Behavioral science has shown that informal influences on staff conduct are often far more powerful than any formal rules. Rather than mission statements, management directives, or corporate values printed on placards, organizational behavior is driven by peer pressure and behavioral norms that spread, like pathogens, through organizations. Such behavioral “contagion” can even be tracked and mapped.

For most of us, most of the time, it is our personal relationships of trust, our desire for acceptance, and the actions we witness around us that have the greatest influence on our behavior. Risk management efforts that neglect this reality have proven inadequate: New approaches and tools are called for. Helpfully, advances in computational social science make it possible to move beyond staff surveys and manual risk oversight to probe culture-and-conduct risk factors as they operate in real time.

Forewarned is forearmed: Equipped with continuous assessments across their operations, managers may allocate time and other scarce resources in order to address gaps before problems appear.

In work that one of us has done with a major global bank, for instance, we were able to identify signals within standard and nonsensitive company data sets that correlated with poor risk management outcomes. This capability now permits for proactive identification and mitigation of risk. By facilitating a more timely, efficient, and effective application of scarce risk management resources, such tools also create opportunity for cost cutting, where existing processes and systems have proven ineffective.

Culture, and conduct risk, are key governance considerations and increasingly seen as material factors that directly impact firm value. Still, some may argue that culture and conduct concerns are too “squishy” to worry about when near-term economic outlooks are so uncertain. We would argue that this view is shortsighted. If the financial industry is to avoid renewed public and regulator ire, firms should act now, as current circumstances are likely to be nurturing undetected risk exposures.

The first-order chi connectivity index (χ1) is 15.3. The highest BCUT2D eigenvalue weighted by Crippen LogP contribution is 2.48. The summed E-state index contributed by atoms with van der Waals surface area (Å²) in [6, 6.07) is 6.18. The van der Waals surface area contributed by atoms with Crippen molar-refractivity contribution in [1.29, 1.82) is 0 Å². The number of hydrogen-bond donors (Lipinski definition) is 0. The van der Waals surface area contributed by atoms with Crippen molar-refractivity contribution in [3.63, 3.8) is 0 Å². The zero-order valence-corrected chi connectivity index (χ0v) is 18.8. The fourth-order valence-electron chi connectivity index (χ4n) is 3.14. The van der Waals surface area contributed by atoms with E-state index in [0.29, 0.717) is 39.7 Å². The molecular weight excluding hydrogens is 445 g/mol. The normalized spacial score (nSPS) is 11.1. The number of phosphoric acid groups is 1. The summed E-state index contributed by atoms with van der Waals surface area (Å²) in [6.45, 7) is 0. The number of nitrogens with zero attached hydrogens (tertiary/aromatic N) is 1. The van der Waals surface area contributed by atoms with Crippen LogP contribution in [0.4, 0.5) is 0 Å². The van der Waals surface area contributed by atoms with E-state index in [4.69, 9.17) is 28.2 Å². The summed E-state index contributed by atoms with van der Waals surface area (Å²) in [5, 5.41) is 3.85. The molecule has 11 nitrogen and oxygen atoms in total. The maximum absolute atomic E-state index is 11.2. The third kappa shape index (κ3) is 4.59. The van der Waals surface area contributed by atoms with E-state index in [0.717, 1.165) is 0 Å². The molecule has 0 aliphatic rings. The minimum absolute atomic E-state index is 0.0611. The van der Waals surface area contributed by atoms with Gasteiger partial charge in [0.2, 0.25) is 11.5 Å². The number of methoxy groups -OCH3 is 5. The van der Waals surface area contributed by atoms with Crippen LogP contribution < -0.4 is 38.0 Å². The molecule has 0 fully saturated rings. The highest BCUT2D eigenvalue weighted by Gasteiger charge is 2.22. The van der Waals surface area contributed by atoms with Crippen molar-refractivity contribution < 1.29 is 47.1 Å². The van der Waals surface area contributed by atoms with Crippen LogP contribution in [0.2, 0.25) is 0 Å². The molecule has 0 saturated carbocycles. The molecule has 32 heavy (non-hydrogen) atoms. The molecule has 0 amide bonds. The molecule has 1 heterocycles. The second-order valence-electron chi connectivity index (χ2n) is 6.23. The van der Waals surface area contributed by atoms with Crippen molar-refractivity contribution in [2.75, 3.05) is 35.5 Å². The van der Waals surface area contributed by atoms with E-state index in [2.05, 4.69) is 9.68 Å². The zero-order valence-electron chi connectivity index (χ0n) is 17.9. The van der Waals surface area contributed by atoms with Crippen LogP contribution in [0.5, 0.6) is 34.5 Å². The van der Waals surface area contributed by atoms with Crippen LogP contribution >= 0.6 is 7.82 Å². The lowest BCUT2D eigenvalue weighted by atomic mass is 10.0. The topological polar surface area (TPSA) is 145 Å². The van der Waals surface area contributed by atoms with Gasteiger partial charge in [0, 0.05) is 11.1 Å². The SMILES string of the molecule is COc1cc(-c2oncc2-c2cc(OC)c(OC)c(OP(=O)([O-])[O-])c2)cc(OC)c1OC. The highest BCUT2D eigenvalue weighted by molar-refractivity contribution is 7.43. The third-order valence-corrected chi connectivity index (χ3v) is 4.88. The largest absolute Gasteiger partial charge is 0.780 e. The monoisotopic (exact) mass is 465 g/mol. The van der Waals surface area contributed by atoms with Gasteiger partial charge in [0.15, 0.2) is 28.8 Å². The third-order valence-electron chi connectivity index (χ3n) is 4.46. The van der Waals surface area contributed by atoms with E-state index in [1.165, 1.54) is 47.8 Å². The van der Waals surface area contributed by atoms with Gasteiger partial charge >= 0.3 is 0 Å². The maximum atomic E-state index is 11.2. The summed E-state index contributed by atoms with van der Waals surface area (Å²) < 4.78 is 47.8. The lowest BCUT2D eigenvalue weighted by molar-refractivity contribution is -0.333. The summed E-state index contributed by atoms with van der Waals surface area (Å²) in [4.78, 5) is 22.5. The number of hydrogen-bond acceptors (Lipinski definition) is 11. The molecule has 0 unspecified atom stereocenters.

Bankers deserve credit for working to avert disaster on Main Street in the course of COVID-19 relief efforts. They may even deserve a continued respite from the past decade’s bloody-mindedness toward banks and bankers—something that may be especially welcome given a recent emphasis on “accountability regimes” that hold executives personally liable for misconduct that takes place on their watch. New tools for the management of nonfinancial risks can keep invisible threats from becoming existential crises. They should be embraced by principles-based regulators and firms alike.

Gary Cohn served as director of the National Economic Council from 2017–18 and is past president and COO of Goldman Sachs.

Stephen Scott is a risk management expert and CEO of Starling, a regulatory technology company.

Mark Cooke is former group head of operational risk at HSBC and current chairman of ORX, the financial services industry association for operational risk management.